Member of the Year
- Jan 16, 2015
When Devil's Den was finally taken by the Confederates, Ward's line facing westward was flanked and they were compelled to fall back in a generally northerly direction, the only route still open to them. Based on Col. Egan's report, we know the 40th New York moved in a north-northwesterly direction to join onto the left of Winslow's Battery D, 1st New York in the Wheatfield. We also know that the bulk of the 20th Indiana, then on Ward's right, fell back toward the northeast corner of the Wheatfield, based on an account by Lt. Erasmus C. Gilbreath, who wrote that they met the 5th New Hampshire of Cross' brigade there. The attached map shows my interpretation of the rest of Ward's brigade (with the 6th New Jersey) moving to the rear (between the 20th Indiana and 40th New York), and I recall that the 86th claimed that that they retained some cohesion while falling back. We may also deduce that the 20th Indiana must have held up long enough to enable the 40th New York to pass behind them into the Wheatfield. Cross' brigade was just about to show up and file into line along the Wheatfield road, while Burbank and Day's Regulars were about to advance as well.Both Captains Winslow and Smith reported on the direction Ward's retreating regiments:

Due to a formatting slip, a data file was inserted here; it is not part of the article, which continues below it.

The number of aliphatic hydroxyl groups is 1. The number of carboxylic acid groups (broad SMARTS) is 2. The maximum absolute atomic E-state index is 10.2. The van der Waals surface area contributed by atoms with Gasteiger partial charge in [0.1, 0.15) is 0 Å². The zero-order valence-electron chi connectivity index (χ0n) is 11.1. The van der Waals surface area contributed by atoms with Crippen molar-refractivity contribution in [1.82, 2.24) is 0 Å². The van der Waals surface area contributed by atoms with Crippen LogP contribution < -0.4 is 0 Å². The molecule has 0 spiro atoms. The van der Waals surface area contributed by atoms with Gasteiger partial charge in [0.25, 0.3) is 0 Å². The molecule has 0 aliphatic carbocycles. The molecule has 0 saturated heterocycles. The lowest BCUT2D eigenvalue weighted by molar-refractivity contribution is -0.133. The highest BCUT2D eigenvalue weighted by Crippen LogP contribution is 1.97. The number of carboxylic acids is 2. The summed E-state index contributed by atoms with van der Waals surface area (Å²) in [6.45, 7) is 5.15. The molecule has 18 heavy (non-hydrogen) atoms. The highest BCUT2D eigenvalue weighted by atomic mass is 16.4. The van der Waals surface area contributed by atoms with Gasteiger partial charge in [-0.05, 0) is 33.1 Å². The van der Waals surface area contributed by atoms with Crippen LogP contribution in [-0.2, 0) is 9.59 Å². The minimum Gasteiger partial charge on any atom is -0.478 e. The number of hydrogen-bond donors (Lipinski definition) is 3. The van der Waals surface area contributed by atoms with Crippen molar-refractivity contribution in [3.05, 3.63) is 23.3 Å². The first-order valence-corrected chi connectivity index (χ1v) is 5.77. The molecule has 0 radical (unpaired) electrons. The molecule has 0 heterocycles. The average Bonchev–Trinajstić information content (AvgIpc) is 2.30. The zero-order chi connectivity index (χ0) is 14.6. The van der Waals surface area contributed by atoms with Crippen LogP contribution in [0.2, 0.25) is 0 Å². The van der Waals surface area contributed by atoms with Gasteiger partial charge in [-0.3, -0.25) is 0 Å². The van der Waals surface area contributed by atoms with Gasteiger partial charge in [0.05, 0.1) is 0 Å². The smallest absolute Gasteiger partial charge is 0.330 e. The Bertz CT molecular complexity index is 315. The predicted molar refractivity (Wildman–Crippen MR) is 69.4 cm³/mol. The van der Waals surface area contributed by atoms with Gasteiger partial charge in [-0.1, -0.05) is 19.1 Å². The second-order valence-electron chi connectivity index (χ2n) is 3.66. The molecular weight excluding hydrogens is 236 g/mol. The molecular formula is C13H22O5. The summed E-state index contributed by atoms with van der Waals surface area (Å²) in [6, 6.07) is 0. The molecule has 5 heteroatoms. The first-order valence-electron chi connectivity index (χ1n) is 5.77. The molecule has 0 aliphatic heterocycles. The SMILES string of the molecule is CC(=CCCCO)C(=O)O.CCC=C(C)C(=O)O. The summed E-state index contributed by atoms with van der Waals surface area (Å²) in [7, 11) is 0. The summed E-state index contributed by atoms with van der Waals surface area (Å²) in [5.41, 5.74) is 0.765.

Captain Winslow reported, "...Having been just directed by General Birney, through an aide, to closely watch the movements and look for a route upon which I might withdraw in case it became necessary, I rode through the woods on my left, perhaps 200 yards in width, and found our line formed perpendicular to my own, instead of parallel, as I had supposed, facing from me and closely pressed by the enemy. This line soon fell back irregularly, but slowly, passing in front of and masking my guns.”
Captain Smith, 4th New York, states in his “A Famous Battery” that, “…After the ridge was under control of the Confederate infantry, the Federal infantry, which had formed the defense to this part of the line, instead of retiring in the direction of Little Round Top, naturally fell back into the woods occupied by the balance of Ward’s brigade.”
Colonel Egan, 40th New York, had been fighting on the left of Ward's brigade in the valley when his attempt to rescue Smith's abandoned three guns proved futile. He reported, "...discovering that they had gained ground upon my right, which threatened a flank movement, the regiments on my right having fallen to the rear and exposed us to a crossfire, I was compelled to fall back...and made a stand near the position occupied by Captain Winslow's battery...".